Time: 8:00 am – 4:45 pm (PST)

Cost: Regular $120 / Student $60

Please register in advance of the workshop. Your registration can only be guaranteed once payment has been received. The attendee name must be entered for registration to be complete.

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The BCGS Executive

BCGS EM Workshop 2015

The BCGS is proud to announce its EM Workshop 2015 that will be held at the BCIT Downtown Campus on Friday October 16th. The executive has been hard at work gathering an amazing panel of EM inversion experts who will discuss the latest advances in EM geophysics.
We are putting a slightly different twist on the workshop concept this year as it is going to be an e-poster type, day-long session, where our different experts will be presenting the best of their practical results, rather than a more formal presentation format. The day will start with our opening keynote speaker, Richard Smith, who will give an overview of all the different EM inversion procedures. Then attendees will be divided in small groups and will rotate through the presentations throughout the day. The small size of the groups is aimed at fostering discussion with our speakers and emphasizing the audience participation. At the end of the e-poster session our closing keynote speaker, Alan Jones, will wrap up the day by reviewing what was presented to the audience and what was learned during the day. Everybody will be then invited to join our speakers and the BCGS executive for a social event in a nearby location.

You can find below more details about the event, our sponsors and our speakers.Hope to see you all in October!


The BCGS Executive

Workshop Details

Opening Speaker: Richard Smith Laurentian University
Speakers: Dima Amine Geosoft Inc.
Lief Cox TechnoImaging LLC
Colin Farquharson Memorial University of Newfoundland
Peter Fullagar FGCL Consulting Ltd.
Eldad Haber University of British Columbia
Michal Kolaj Laurentian University
Doug Oldenburg University of British Columbia
Bill Petrick Industrial Imaging Co., Inc.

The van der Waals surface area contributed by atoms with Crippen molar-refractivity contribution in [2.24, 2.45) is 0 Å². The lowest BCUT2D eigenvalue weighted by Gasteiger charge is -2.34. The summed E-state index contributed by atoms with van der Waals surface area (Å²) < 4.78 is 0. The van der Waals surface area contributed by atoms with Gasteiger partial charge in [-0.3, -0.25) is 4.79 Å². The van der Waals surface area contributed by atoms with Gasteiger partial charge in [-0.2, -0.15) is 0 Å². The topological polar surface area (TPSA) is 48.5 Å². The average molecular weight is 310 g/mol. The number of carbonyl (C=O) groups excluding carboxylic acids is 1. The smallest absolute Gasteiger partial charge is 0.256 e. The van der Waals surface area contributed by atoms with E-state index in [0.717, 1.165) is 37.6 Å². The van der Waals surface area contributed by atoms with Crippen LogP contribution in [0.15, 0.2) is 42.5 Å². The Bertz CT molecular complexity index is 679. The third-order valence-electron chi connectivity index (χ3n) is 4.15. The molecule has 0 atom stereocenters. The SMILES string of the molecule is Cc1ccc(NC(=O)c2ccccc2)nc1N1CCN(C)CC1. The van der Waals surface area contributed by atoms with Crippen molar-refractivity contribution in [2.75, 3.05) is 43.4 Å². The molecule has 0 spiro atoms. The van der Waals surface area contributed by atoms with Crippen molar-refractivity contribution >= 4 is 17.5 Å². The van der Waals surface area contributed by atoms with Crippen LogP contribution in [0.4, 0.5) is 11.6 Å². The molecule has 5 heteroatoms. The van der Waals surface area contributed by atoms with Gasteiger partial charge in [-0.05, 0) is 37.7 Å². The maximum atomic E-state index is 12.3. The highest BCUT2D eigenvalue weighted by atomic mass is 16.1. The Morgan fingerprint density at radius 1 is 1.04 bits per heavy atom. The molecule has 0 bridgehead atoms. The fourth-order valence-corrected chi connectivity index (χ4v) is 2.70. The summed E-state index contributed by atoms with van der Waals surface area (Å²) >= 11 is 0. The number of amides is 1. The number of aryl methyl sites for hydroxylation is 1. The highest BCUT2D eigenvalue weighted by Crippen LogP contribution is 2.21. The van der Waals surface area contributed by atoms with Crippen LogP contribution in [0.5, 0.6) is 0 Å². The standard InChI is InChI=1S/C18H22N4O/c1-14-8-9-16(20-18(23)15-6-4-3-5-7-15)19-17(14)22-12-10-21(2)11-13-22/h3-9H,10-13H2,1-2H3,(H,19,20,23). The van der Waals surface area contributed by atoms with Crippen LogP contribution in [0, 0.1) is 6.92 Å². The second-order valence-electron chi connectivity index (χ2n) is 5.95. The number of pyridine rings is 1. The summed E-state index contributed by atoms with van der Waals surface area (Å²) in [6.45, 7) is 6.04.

Phil Wannamaker University of Utah
Closing Speaker: Alan Jones Dublin Institute of Advanced Studies

Date: Friday, October 16, 2015

Time: 8:00 am PST – 4:45 pm PST

Location: BCIT Downtown Campus (555 Seymour St. Vancouver, BC, V6B 3H6, Canada

Admission Cost: Regular $120 / Student $60



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If you would like to sponsor our event, please contact us at

Speaker Bios

Richard Smith:  Laurentian University


Title:  Electromagnetic inversion: challenges and approaches to solutions

Outline:  The presentation will discuss some of the challenge of EM inversion: 1) too little data, 2) too many unknowns, 3) no linear solutions, how to select an initial guess, 4) how to discretize the earth and how to select a solution from the many possible solutions.  The presentation will discuss the different approaches that people have been taken to the EM inversion problem and how each approach is designed in some way to deal with some of the issues.
Dima Amine,  Geosoft Inc.


Title:  A Comparison of Quasi-3D Inversions of Frequency Domain EM Data

Outline:  Full 3D EM inversion requires calculation of the 3D induced current in the earth whereas the Quasi-3D approximations are based on a full 3D inversion but with a simplified, approximate, induced current flow in the earth. We demonstrate two Quasi-3D approximations by comparing their response over the interface of a quarter-space model with the full AEM response, and then demonstrate the methods on a challenging synthetic model and on field data.